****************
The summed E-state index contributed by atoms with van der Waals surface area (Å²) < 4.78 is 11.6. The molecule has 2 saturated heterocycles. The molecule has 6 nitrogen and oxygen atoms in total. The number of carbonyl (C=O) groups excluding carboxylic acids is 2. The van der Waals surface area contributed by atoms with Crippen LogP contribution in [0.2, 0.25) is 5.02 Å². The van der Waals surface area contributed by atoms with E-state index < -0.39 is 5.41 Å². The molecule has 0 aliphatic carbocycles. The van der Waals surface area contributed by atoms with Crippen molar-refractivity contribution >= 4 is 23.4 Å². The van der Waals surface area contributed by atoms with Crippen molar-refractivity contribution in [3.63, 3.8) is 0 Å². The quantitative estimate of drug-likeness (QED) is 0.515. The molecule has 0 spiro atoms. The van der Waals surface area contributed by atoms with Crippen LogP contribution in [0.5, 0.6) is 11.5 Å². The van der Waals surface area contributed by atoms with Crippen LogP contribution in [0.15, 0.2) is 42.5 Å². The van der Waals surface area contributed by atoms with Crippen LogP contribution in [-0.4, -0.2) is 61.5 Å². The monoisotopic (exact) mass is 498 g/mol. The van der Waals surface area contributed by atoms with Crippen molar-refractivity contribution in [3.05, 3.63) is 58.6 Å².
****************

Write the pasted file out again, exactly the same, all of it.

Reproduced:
The summed E-state index contributed by atoms with van der Waals surface area (Å²) < 4.78 is 11.6. The molecule has 2 saturated heterocycles. The molecule has 6 nitrogen and oxygen atoms in total. The number of carbonyl (C=O) groups excluding carboxylic acids is 2. The van der Waals surface area contributed by atoms with Crippen LogP contribution in [0.2, 0.25) is 5.02 Å². The van der Waals surface area contributed by atoms with E-state index < -0.39 is 5.41 Å². The molecule has 0 aliphatic carbocycles. The van der Waals surface area contributed by atoms with Crippen molar-refractivity contribution >= 4 is 23.4 Å². The van der Waals surface area contributed by atoms with Crippen molar-refractivity contribution in [3.63, 3.8) is 0 Å². The quantitative estimate of drug-likeness (QED) is 0.515. The molecule has 0 spiro atoms. The van der Waals surface area contributed by atoms with Crippen LogP contribution in [0.5, 0.6) is 11.5 Å². The van der Waals surface area contributed by atoms with Crippen LogP contribution in [0.15, 0.2) is 42.5 Å². The van der Waals surface area contributed by atoms with Crippen LogP contribution in [-0.4, -0.2) is 61.5 Å². The monoisotopic (exact) mass is 498 g/mol. The van der Waals surface area contributed by atoms with Crippen molar-refractivity contribution in [3.05, 3.63) is 58.6 Å².